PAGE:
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Allen, Paul Gardner (21 Jan. 1953–15 Oct. 2018), software pioneer, investor, entrepreneur, and philanthropist  

Carl Abbott

Allen, Paul Gardner (21 Jan. 1953–15 Oct. 2018), software pioneer, investor, entrepreneur, and philanthropist, was born in Seattle, Washington to Kenneth Allen, a University of Washington librarian, and Faye Gardner Allen, a teacher. He attended Lakeside School in Seattle. In ninth grade he met seventh-grader Bill Gates, with whom he shared an enthusiasm for computer programming. During their school years they worked on computers after hours at their school, at a downtown computer center, and at the University of Washington computer science lab. They formed a company that they called Traf-O-Data to count traffic volumes, a very early entry in the “smart city” movement. In the summer of ...


Baldwin, John (1799-1884), manufacturer and philanthropist  

David W. Robson

Baldwin, John (13 October 1799–28 December 1884), manufacturer and philanthropist, was born in North Branford, Connecticut, the son of Joseph Baldwin, a blacksmith, and Rosanna Meloy. Baldwin’s parents, devout Congregationalists, espoused antiliquor, antitobacco, and antislavery beliefs, which he, too, would champion. He had a conversion experience and became an evangelical Methodist at eighteen. After briefly attending an academy during his late teens, Baldwin taught school in New York, Maryland, and finally Litchfield, Connecticut. In January 1828 he married Mary D. Chappel of New London, Connecticut, herself a Methodist of humble station. They had seven children....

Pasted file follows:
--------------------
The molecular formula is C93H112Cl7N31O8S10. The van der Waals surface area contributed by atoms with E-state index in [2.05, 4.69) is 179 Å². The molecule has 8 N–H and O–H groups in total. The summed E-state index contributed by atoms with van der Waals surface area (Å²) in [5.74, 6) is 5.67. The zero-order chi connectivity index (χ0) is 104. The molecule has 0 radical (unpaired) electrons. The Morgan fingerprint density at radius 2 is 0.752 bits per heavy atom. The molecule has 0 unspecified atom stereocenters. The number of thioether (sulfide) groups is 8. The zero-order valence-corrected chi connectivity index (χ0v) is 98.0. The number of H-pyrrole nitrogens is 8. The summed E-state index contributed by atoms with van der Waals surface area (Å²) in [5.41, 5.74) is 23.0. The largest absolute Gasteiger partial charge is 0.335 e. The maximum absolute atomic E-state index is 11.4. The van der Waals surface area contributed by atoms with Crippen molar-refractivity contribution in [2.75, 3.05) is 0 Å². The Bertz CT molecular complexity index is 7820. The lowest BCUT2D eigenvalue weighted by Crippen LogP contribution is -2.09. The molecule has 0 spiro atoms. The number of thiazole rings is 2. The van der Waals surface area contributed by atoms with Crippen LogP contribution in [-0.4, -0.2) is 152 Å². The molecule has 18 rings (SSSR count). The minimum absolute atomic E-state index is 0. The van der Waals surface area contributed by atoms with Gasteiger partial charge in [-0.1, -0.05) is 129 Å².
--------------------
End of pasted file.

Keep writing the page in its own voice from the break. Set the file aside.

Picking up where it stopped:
Blackwell, Henry Browne (1825-1909), social reformer, editor, and entrepreneur  

Debra Viles

Blackwell, Henry Browne (04 May 1825–07 September 1909), social reformer, editor, and entrepreneur, was born in Bristol, England, the son of Samuel Blackwell, a sugar refiner and antislavery reformer, and Hannah Lane. After business reversals the family moved in 1832 to New York, where their household became a haven for abolitionists, women’s rights advocates, and self-emancipated slaves. In 1838 the debt-ridden Blackwells moved to Cincinnati, Ohio. When his father died a few months later, thirteen-year-old Henry went to work to support the family, initially as a clerk in a flour mill. In 1845 he joined the two illiterate millers as a partner, and two years later his brother made him a partner in a hardware firm. Within a few years the enterprising Henry (“Harry” to his friends) had his finger in many economic pies—among them an agricultural publishing firm, land speculation, and sugar beet production (perhaps after his father, who had sought an alternative to slave-based sugar cane). At the same time Harry moved to the forefront of women’s rights agitation and abolitionism....